Next Steps

USD 109 To Continue To Study Possibility Of Pre-school In 2019-20

By Deb Hadachek Telescope News

Superintendent Mike Couchpredicts he is “90 percent certain” USD 109 will offer pre-school services during the the2019-2020 school year

Monday night, the USD 109board authorized Couch andelementary principal KatieStruebing to move forward todevelop a plan for staffing.

“It will still be April beforewe pull the trigger,” Couch toldthe board. “There’s still somethings in flux I don’t know theanswers to.”

Couch said he plans to develop a business plan to ensurethe district can support theprogram financially.

“I don’t want a pre-school if our poorest kids in the county can’t afford to attend,” he said.“If we’re not serving those fam- ilies, then we don’t need to bein the pre-school business.”

Couch said he is also reluctant to hire a pre-school teacher and discover in three years the district can’t afford the program

Couch said an informal survey he and Struebing conduct- ed identified up to 17 four-yearolds and 10 or more three-yearolds who might be enrolled in aprogram.

Couch said he has also visit– ed with local child care providers to see how a school-basedpre-school might impact their businesses.

“I think investment in earlychildhood education might payoff in less resources studentsneed later on,” commentedboard member Loisann Brown.

Once construction on new classrooms at East Elementary is completed, the RepublicCounty Developmental Center will move to the elementary building. That pre-school program, staffed by the LearningCooperative of North Central Kansas, is designed to work with children who have identified needs for extra educational support.

Couch said that if USD 109 moves forward with a preschool, both programs would be blended into a single program. The district would hire two staff members who would co-teach with LCNCK staff, he said.

Daycare separate issue

Although the district is also exploring the idea of a daycare, Couch indicated to the board that is a separate issue from the pre-school. He said at last month’s meeting he has made overtures to a property owner near EastElementary for a location to move the modular unit now used as classrooms. The modular could be offered to a private daycare provider, he said.Board members ClaySiemsen and ChrisPachta said they believe finding daycare and preschool services for small children “is a stress” for parents.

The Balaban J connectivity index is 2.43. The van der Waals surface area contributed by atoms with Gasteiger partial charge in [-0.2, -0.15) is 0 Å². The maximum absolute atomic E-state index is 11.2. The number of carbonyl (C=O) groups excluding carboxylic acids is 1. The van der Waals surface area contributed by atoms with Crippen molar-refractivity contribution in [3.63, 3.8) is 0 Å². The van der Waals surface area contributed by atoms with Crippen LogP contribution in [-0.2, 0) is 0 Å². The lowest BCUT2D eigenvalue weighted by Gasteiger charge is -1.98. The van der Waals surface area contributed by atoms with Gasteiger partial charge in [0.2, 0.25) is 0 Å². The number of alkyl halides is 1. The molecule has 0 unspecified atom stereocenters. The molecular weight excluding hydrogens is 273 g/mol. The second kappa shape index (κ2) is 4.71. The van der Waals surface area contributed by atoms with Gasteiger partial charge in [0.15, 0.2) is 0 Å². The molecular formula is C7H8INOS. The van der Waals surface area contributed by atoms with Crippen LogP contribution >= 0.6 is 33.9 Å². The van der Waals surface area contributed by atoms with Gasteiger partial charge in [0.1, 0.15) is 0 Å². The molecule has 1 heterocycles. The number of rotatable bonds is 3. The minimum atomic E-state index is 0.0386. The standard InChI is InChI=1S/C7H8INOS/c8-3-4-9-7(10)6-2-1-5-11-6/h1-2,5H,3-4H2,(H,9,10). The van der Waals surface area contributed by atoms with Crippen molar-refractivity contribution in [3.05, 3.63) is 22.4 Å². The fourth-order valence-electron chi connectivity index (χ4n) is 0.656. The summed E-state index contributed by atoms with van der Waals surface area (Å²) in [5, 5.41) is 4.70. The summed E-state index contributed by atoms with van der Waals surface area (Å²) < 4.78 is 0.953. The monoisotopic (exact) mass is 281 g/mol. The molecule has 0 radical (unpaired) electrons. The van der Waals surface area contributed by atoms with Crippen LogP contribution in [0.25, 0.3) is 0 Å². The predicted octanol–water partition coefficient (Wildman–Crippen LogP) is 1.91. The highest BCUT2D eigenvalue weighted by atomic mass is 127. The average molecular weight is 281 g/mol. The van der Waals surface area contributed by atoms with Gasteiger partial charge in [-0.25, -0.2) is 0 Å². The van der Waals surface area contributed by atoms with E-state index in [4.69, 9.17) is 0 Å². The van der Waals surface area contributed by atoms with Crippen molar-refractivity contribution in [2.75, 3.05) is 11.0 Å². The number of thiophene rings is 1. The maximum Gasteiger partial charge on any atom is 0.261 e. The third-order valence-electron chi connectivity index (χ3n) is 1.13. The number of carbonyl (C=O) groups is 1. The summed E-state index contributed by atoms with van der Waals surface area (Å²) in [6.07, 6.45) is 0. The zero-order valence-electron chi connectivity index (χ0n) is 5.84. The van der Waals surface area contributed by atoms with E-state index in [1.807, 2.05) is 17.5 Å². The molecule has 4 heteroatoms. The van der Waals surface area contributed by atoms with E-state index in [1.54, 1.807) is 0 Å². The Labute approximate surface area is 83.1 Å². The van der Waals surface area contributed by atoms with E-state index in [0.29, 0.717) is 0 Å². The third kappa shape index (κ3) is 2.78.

“After reading the survey, this is a need, that’s the way I felt,” said Siem- sen. “My only concern is that obviously, I don’t want to hurt any of these other businesses who are doing a great service to the community.

“When my kids were young, that is what stressed us the most: finding reliable daycare and someone who offered pre-school.”

Pachta said his two-year-old has had six babysitters. “It’s been a struggle,” he said.

Couch said if theschool establishes a daycare program, parentswould be charged localmarket rate.

“Anyone doing (private) day care is notcharging enough,” he said.

“They’re not covering retirement or insurance. It takes a lot to manage a daycare.”

The US Census estimates 253 children under the age of 5 live in Republic County. For children under the age of 18, 16 percent live in poverty and 52 percent participate in the free or reduced price lunch program (Source; Kansas kids Count).

According to 2015 data compiled by Child CareAware, Republic County had 15 family child care homes. Cost for childcare was more than $100per week, per child.

Data shows that 65percent of two-parent families have both parents working.

Summer programs

Because of construction, the last day of school will be Friday, May 10, and on the proposed calendar for 2019-20 classes would not resume until Tuesday, September 3.

Couch said the district may try to work with the Belleville SummerRecreation program to offer opportunities for elementary-age students to practice reading and math over the summer.

“Maybe we set up computers in the Commercial Building at the fairgrounds and it’s a rotation that the summer rec kids work on reading and math skills,” he said.“Maybe we partner with the (Belleville Public) Library to encourage kids to read and do the math.

“We’re trying to capture ways for kids to maintain their skills in reading and math.”